S. Harpal Singh
Traditional dice games still entice villagers in Adilabad district as much as they did mythological characters in ‘Mahabharata’
ADILABAD: When looking for ‘pastime’ people from villages in Adilabad district that border Maharashtra prefer a game of the ancient ‘chaupat’ that is also known as ‘chauras’ or the ‘pacchees’. The present day game of ‘Ludo’ is based on this dice game that was central to a crucial episode of the epic ‘Mahabharata’ in which ‘Pandavas’ lost their everything as Shakuni, maternal uncle of the Kouravas, successfully cast the dice or ‘pansa’.
In the caves of Ellora in Maharashtra there are paintings that show Lord Shiva and his consort Goddess Parvati playing the game of ‘chauras’. Besides, mention of this game of chance can be found in many old literary works.
In olden days, family members played the game on one appointed day every year. Members of individual families used to form into teams and indulge in it for the whole day, especially in summer months when there was hardly any work in agricultural fields, or during some celebration in the family.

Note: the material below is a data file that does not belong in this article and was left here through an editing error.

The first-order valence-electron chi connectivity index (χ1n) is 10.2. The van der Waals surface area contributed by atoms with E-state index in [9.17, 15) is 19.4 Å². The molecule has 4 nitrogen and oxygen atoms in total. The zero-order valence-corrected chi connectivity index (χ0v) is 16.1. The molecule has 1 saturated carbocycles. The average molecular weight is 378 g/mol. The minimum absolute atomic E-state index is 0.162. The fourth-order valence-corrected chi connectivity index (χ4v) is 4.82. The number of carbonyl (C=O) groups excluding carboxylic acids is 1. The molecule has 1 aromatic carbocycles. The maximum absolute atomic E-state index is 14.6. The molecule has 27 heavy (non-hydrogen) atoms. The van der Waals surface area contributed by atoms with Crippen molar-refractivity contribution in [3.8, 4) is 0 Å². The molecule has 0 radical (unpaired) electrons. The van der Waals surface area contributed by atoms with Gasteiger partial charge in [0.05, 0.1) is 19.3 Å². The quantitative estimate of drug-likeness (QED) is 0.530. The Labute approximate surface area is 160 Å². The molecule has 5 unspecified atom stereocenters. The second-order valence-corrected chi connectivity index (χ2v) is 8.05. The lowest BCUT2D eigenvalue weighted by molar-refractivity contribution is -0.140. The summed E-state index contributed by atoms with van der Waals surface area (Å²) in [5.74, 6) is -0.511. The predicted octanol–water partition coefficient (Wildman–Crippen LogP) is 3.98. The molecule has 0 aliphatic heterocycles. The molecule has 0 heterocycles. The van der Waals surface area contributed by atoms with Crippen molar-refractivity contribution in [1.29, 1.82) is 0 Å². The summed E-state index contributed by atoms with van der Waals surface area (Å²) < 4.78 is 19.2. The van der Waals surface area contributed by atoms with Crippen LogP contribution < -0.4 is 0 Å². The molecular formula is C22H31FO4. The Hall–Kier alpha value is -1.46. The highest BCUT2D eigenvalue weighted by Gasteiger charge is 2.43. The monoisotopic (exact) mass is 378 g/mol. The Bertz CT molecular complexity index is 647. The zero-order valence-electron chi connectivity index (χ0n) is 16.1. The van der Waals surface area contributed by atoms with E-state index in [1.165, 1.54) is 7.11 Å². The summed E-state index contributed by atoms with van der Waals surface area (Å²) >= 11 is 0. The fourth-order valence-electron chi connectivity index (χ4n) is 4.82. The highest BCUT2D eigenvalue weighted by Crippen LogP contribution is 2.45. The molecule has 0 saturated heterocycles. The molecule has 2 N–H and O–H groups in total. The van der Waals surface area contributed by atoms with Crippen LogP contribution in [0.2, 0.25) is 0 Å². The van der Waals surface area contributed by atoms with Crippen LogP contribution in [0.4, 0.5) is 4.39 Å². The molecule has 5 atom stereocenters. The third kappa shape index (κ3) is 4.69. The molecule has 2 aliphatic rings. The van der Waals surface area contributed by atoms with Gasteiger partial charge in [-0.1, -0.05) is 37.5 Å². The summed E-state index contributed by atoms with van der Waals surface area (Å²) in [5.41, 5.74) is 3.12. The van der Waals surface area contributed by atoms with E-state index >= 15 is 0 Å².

A popular couplet attributed to an anonymous social reformer serves to warn those who nurture the intentions of becoming ‘chaupat’ gamblers. “Tash kare nash aur chaupat kare safaya, satyanash hai hota uska jisne ise apnaya,” it says. In any case, the literary meaning of ‘chaupat’ is ‘turmoil’.
The game is called ‘chaupat’ or ‘chauras’ because of the shape of the board with four parts joined at the centre in the shape of ‘+’ sign.